The New York Times. In the world of journalism, most would agree — both readers and fellow journalists alike — has stood alone as one of the most prestigious, internationally recognized newspapers for decades. Denise Fuhs worked at The Times for nearly two of those decades.
Fuhs (rhymes with “moose,” her word choice) has been interested in media, politics and LGBTQ rights and equality for quite some time. She recalled working in Metro for The Times the day in 2004 when Jim McGreevey came out as “a gay American” and resigned as governor of New Jersey. Since then, she has been driven to reveal more issues facing our community and still finds it difficult to grasp that the struggle for equality continues.
Her desire to do more launched her career as a reporter at a local paper, The Haddon Gazette, through various publications until finally making it onto the NYT staff. Over the years, she’s held many positions: reporter, copy editor, sports editor (which allowed her to dive into a favorite pastime: baseball), news editor, and designer. Denise transitioned to the managerial level in 2015, making decisions about coverage, content and presentation.
Fuhs grew up in South Jersey, near Philly. “I come from a family of avid — well, all Philly so, insane — sports fans. Phillies, Eagles, Flyers, Sixers — in that order,” Fuhs said. “We all probably favor baseball/softball. I was a catcher and my dad, sister and nephew were catchers. We like to boss people around and take control! We had good arms, too. Probably hereditary.”
As a young woman, she would come into the city to go to “super secret gay bars” and sometimes surreptitiously snap up a PGN from a news box and tuck it away to read later. She quickly became a fan of the newspaper and now, as importantly as then, her passion for the issues affecting the LGBTQ community remains.
“It’s such an important time for the LGBTQ community to have a voice. Pie-in-the-sky would be for PGN’s already strong, national voice to grow even stronger and reach farther, perhaps help build an addition upon its well-established foundation. The main goal is to appeal to more readers, get in-tuned to what all readers — old and new — want to know about their community, and get it to them ...both online and in print”
While Fuhs’ decision to take advantage of this time in her life and use her skills to focus on the subject she’s long been passionate about, the struggles and triumphs of the LGBT community, it is not what brought her back to the area initially.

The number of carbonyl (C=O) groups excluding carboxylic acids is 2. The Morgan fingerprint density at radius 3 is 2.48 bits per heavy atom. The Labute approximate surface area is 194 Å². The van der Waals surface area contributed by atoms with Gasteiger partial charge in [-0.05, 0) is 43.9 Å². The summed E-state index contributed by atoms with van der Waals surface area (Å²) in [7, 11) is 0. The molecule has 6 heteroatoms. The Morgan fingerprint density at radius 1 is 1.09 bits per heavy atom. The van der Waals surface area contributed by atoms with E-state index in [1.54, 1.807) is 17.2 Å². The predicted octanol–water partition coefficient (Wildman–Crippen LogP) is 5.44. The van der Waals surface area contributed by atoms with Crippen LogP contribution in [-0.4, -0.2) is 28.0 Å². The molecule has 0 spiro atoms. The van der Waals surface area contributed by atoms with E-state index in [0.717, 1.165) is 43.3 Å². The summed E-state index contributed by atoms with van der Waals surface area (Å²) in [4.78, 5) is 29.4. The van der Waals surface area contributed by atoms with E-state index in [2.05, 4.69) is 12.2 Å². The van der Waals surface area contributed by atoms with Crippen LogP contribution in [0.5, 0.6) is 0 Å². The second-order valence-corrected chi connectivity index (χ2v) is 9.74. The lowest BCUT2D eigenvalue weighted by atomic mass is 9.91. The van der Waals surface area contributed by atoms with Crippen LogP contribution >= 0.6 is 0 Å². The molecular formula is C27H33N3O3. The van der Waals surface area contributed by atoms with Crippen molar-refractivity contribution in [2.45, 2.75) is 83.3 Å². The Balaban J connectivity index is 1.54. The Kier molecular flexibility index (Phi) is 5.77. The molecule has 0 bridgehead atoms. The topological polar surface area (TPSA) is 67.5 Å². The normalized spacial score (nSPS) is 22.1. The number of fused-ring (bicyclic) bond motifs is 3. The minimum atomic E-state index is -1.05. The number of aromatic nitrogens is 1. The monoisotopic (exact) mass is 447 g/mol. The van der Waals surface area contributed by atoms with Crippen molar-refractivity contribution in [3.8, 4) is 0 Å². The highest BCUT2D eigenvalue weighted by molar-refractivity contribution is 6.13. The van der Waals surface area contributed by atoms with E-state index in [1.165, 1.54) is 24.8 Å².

“In a nutshell: I recently moved back to South Jersey primarily to be closer to my elderly parents. I took an early retirement from The New York Times,” she said.
She and her partner of eight years, Shelly Allbright, relocated to the Jersey shore after she left The Times. The two are engaged and will marry this spring.
There are many things that Fuhs wants to do once she picks up a little more steam at the paper.
“I want to meet and speak with leaders and members of the city’s LGBTQ organizations. There are so many, and that’s what’s fabulous,” she said. “I want to know who’s a part of each, what they all do, and what residents get from their experiences with these organizations.
“I want to know more about what the Philly LGBTQ community cares about; what everybody likes to do and where they do it, and what information we can share that they may not be aware of. What LGBTQ community wants of its legislators is also a top priority. It’s an exciting time politically as seen right here with the record-number of LGBTQ candidates for upcoming elections and it’s only January.”
“It’s an honor to welcome someone of Denise’s caliber to PGN where I have no doubt she will make her own mark on this iconic newspaper,” said Mark Segal, PGN’s publisher. “I’m excited about the passion she brings to LGBT media. Witnessing her professionalism brings the excitement for journalism to all of us on staff and her strengths as a leader are clearly going to make a great newspaper even greater.”